Moreover, in the first embodiment, the PN code has a cyclic period of L chips set to be an integral multiple of a sequence length (2^{K }bits) of the orthogonal code sequences d_{1 }to d_{j}, for the description to be simplified and comprehensive. However, the PN code cyclic period L is not always limited in such a manner. For example, the number of chips of the PN code allotted to each bit of the orthogonal code sequence may preferably be uneven to adjust, according to the number of chips in each bit of the PN code, the delay amount to be provided at each delay section 231 to 23(J1) and the interval for calculating a correlation value at each of the partial correlators 241 to 24J in the spread spectrum receiver.
Further, in the first embodiment, the symbol synchronizer 25 of the spread spectrum receiver generates a reproduced symbol clock depending on a partial correlation complex signal output from each of the corresponding partial correlators 241 to 24J. The circuit is not thus limited, and for example, as shown in
A second embodiment of this invention will be explained below.
In the first embodiment, the multiplexer 8 of the spread spectrum transmitter adds N pieces of SS signals to generate a transmission multiplex SS signal, and a frequency converter 9 multiplexes the transmission multiplex SS signal by a prescribed carrier to perform a frequency conversion. However, according to the second embodiment of the invention, SS signals are each respectively shifted in phase by a prescribed corresponding amount of phaseshift, before addition thereof to generate a transmission multiplex SS signal, thereby the transmission multiplex SS signal of carrier frequency is allowed to have a moderated nonlinear characteristic, with an improved demodulation capability at the spread spectrum receiver.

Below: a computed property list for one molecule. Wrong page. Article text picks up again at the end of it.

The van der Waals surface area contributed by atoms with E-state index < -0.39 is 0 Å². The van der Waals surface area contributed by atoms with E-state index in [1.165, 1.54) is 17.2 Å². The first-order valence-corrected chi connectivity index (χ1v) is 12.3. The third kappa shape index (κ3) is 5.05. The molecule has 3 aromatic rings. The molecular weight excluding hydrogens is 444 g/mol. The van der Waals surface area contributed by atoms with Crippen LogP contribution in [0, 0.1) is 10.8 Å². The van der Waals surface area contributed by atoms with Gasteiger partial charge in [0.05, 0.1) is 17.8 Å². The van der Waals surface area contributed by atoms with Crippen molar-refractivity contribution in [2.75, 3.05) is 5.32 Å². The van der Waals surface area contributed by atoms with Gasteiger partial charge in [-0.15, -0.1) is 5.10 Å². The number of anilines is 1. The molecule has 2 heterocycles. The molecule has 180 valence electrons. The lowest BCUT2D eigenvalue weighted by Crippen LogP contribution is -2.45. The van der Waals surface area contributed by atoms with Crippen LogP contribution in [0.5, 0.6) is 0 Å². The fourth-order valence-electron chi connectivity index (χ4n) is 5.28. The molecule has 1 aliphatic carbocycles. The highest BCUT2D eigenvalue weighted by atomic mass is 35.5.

The second embodiment is different from the first embodiment in that each SS signal is phaseshifted before addition thereof to obtain a transmission multiplex SS signal. As the rest of the configuration is identical, generation and demodulation of the transmission multiplex SS signal will be explained below. Like elements are designated by like reference characters, without redundant explanation.
The operation of the spread spectrum transmitter configured as described according to the second embodiment will be explained below.
N delay sections 71 to 7N provide SS signals with prescribed delays provided thereto, and the SS signals are input to the phaseshifters 411 to 41N, respectively.
A phase of prescribed corresponding amount {α_{1}, α_{2}, α_{3}, . . . , α_{N}} in radian is set at each phaseshifter 411 to 41N. The amounts of phaseshift α_{1 }to α_{N }are calculated, for example, by the following equation 5, depending on a number N of SS signals to be multiplexed and a maximum α_{MAX }of the phaseshift amounts.
á_{n}=á_{MAX}×(n−1)/N (5)
where n is a variable for identifying a corresponding one of the phaseshifters 411 to 41N, such that n^{a }{1, 2, . . . , N}.
For example, letting multiplex number N=4 and maximum α_{MAX }=π, it follows that phaseshift amounts {α_{1}, α_{2}, α_{3}, α_{4}}={0, π/4, π/2, 3π/4}.
Each of the phaseshifter 411 to 41N calculates a phase θ by the following equation 6, depending on an inphase component I_{s }and a quadrature component Q_{s }of a corresponding delayed SS signal.